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A Cognitive Approach to Predicting Academic Success in Computing

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Conference

2018 ASEE Annual Conference & Exposition

Location

Salt Lake City, Utah

Publication Date

June 23, 2018

Start Date

June 23, 2018

End Date

July 27, 2018

Conference Session

Practice I: Academic Success

Tagged Division

Educational Research and Methods

Tagged Topic

Diversity

Page Count

22

Permanent URL

https://peer.asee.org/29659

Download Count

28

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Paper Authors

biography

Colby Goettel Brigham Young University

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Puppet admin at Walmart Stores, Inc and graduate student at Brigham Young University in Information Technology.

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biography

Barry M. Lunt Brigham Young University

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Dr. Barry Lunt has taught electronics engineering technology and information technology at Brigham Young University since 1993 where he now serves as full professor and Director of the School of Technology. He has also taught electronics at Utah State University and Snow College. Prior to his work in academics he worked for seven years as a design engineer for IBM in Tucson, AZ. He has consulted for several companies and has worked summer internships for Bell Labs (now Lucent Technologies), Larson - Davis (Utah), IBM (Vermont), and Micron Technologies (Utah and Idaho). His research areas are permanent digital data storage and engineering/computing education.
Dr. Lunt is the author of "Electronic Physical Design" (Pearson Prentice Hall, 2004) and “The Marvels of Modern Electronics” (Dover, 2013) and has produced more than 70 peer-reviewed publications in the areas of electronic physical design, engineering education, and permanent data storage. He has seven U.S. patents and 20 more applied for. He was the chair of the committee that wrote the IT 2008 Model Curriculum, and a member of the task force that wrote the IT 2017 Model Curriculum. He was a member of the task force that wrote the CC2005 document, and is a member of the task force working on the 2020 update to that document.

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Abstract

Incoming freshmen struggle deciding which field they should enter. In computing, there are many fields to choose from and this can cause confusion for new students, especially because the fields are so closely related. For example, many students don't know the difference between computer science (CS), information systems (IS), and information technology (IT). It would be so nice to have a simple way to determine which field would best suit the student. But how do these fields differ? Can their differences be empirically measured?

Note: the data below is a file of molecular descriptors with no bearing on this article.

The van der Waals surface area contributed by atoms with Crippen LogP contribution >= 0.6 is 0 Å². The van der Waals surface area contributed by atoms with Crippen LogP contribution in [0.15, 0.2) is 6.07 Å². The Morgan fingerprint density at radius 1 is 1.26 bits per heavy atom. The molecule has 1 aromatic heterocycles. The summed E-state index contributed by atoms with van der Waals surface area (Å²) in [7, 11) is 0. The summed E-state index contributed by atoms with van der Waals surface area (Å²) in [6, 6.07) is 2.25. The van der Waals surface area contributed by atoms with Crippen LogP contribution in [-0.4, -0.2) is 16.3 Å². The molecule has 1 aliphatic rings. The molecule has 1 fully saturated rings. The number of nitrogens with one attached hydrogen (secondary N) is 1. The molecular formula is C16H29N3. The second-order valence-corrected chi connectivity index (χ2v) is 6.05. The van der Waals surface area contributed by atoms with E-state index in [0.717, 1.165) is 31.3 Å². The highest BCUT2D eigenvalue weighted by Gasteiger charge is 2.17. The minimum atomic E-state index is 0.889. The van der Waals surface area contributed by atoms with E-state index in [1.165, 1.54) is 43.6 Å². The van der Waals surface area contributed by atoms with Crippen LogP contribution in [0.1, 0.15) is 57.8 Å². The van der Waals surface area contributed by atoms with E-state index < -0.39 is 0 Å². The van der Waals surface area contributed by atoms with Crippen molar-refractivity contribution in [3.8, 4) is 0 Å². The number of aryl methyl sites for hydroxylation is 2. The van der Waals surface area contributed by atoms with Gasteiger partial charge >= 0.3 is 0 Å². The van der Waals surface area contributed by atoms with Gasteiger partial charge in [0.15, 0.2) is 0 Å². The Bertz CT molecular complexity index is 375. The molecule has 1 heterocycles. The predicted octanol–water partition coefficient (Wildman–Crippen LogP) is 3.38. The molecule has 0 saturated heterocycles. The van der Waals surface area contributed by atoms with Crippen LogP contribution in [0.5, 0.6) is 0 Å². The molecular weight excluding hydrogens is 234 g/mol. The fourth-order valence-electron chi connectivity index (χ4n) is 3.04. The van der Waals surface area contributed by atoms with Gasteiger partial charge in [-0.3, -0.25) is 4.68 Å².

One potential way to look at differences among the computing fields is to look at the characteristics of the students in each of these fields, including especially the ways in which they learn. CS, IS, and IT all focus on different areas of computing and each requires a different skill set. It seems that people in these various fields even have a preference for being taught differently. Is it possible to predict in which computing discipline an incoming freshman would succeed, based on their learning style preferences? Previous research has shown a correlation between learning preference and academic success for engineering students and other students, but does this correlation also exist for computing students?

In the early 1970s, Dr. David Kolb developed a cognitive model to represent learning preferences. His model works on a two-axis system: concrete experience (CE) versus abstract conceptualization (AC), and reflective observation (RO) versus active experimentation (AE). This two-axis spectrum is meant to place a student in one of four quadrants, showing their learning preferences and strengths.

The x-axis, AE-RO, differentiates between students who prefer to learn by doing, by being active, by seeing results, and those who prefer to learn by watching, listening, taking their time, and relying on observations. The y-axis, AC-CE, differentiates between students who prefer to learn by thinking things out, reasoning, being rational, and those who are more intuitive and prefer to trust their feelings.

It doesn’t appear that any research has been done in this area. Some of the research is close, but most deal with programming aptitude or success in a first year program. Interestingly, hardly any research has taken a cognitive approach. Finally, no research was found that focused on the differences between CS, IS, and IT.

Purpose The purpose of this research is to discover if there is a correlation between a student's preference for CE-AC and RO-AE and their GPA, and overall satisfaction in IT, IS, and CS. This research matters because incoming freshman interested in computing struggle to decide between the various, computing majors. If there is a statistically significant correlation between Kolb's learning styles and success in CS, IS, and IT, then advisement centers could use the LSI to help incoming students choose among computing majors.

Research questions - How strong is the correlation between CE-AC and RO-AE, and college GPA in CS, IS, and IT? - How strong is the correlation between CE-AC and RO-AE, and student satisfaction in CS, IS, and IT? - Is there a correlation between college GPA and student satisfaction? - What is the best multiple regression model to fit these correlations?

Goettel, C., & Lunt, B. M. (2018, June), A Cognitive Approach to Predicting Academic Success in Computing Paper presented at 2018 ASEE Annual Conference & Exposition , Salt Lake City, Utah. https://peer.asee.org/29659

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